jus-, just-, jur-
(Latin: right, upright, equitable; legal right, law)
Directly related to the jud-, judic- unit.
2. Etymology: from Latin jurisconsultus, "one who is skilled in the law, a lawyer" from juris, "right, law" + consultus, "skilled".
Jurisdiction is an exercise of judicial authority, or of the functions of a judge or legal tribunal, having the power of declaring and administering law or justice and who have legal authority or power.
2. Etymology: from Old French jurediction; from Latin jurisdictio(n); from jus, jur, "law" + dictio "saying"; from dicere, "to say".
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2. A particular system or body of laws imposed by authorities.
3. Etymology: "knowledge of law" from Latin jurisprudentia, "the science of law"; from juris, "of right, of law" + prudentia, "knowledge, a foreseeing, foresight, sagacity, wisdom" as applied in this term.
Jurists are usually people who have distinguished themselves by writing about legal subjects or to judges.
Martin Roy was described by his colleagues as an eminent jurist in the area of legal processes.
In a surprise turn of events, the eminent civil law professional was selected as a juror for the upcoming conflict-of-interest trial.
Yesterday, Allen was selected to be a juror at the trial of the person who had committed fraud.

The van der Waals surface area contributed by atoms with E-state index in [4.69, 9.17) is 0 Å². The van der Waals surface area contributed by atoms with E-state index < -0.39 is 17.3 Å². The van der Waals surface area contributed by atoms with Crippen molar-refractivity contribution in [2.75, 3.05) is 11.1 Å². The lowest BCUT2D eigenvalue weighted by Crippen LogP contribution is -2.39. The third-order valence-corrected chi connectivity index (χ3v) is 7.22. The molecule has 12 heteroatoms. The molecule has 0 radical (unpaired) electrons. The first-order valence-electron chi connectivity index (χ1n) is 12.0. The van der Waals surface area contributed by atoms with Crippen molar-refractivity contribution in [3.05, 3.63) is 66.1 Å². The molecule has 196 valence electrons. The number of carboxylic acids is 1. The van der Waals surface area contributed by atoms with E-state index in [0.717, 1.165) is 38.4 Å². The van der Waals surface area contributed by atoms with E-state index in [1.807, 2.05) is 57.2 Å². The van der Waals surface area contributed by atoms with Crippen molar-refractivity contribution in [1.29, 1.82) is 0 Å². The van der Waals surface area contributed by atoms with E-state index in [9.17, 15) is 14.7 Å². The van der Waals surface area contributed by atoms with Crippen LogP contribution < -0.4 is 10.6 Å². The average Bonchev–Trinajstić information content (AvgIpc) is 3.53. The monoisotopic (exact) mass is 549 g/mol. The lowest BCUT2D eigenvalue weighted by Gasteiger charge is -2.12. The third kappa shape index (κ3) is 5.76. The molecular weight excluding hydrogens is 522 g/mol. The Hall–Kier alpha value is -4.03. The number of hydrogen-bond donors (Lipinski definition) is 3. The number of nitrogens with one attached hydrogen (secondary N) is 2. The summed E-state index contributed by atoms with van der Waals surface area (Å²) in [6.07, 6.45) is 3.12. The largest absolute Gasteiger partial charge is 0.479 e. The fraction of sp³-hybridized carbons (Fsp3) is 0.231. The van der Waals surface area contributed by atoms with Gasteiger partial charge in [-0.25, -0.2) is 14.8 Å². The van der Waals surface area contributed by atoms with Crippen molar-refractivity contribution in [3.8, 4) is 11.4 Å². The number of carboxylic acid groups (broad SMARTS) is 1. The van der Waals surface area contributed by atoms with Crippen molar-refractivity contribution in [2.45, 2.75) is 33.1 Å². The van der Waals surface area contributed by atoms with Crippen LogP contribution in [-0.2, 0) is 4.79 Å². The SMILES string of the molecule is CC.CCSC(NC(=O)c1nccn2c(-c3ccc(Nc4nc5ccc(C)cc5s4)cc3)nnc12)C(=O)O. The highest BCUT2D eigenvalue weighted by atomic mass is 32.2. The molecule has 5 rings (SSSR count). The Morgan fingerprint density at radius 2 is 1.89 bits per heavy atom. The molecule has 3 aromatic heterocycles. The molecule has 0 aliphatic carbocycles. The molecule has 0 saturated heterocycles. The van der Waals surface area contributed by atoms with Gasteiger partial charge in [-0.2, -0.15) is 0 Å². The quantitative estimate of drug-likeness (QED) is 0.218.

"The jury found Lee Jacob guilty of murder."2. A group of individuals who have been selected to judge a competition: "The jury was divided as to which presentation was the most informative."
"The international jury awarded the first prize in the beauty contest to a young African-American woman from Georgia."
2. Based on right; lawful: "She made a just claim for her injury."
3. In keeping with truth or fact; true; correct: "They made a just analysis."
4. Given or awarded rightly; deserved, as a sentence, punishment, or reward: "The court issued a just penalty."
5. In accordance with standards or requirements; proper or right.
6. Actual, real, or genuine.
Motto of Johann Georg, Elector of Brandenburg (1525-1598)
2. Lawfulness, as of a claim or title; justness of reason: "The justice of the decision that was given by the jury was unquestioned."
3. Conformity to a principle, as shown in behavior and treatment: "Her sense of justice in terms of victims of poverty was well known."
"The business man's outspoken leadership as Chief Executive Officer of the company confirmed his position that the administration of justice for all employees was a primary objective."4. The administering of deserved punishment or reward: "The law was clear in terms of the justice that was meted out to killers."
5. The maintenance or administration of what is deserved or appropriate by law: "The justice that is administered by this court is well respected in the area of gender equality."
6. Often a formal title of a legal officer or magistrate: "The justice of any court is expected to apply the law in a manner that is right and equitable."
7. To cause a person to come before a court for trial in order to receive punishment for illegal acts: "The thief was brought to justice and would be tried according to the legal statutes of his state."
8. To act or to treat fairly and without prejudice: "The courts are required to achieve justice for everyone." topic was so complex that the professor could not do justice to it in such a short time."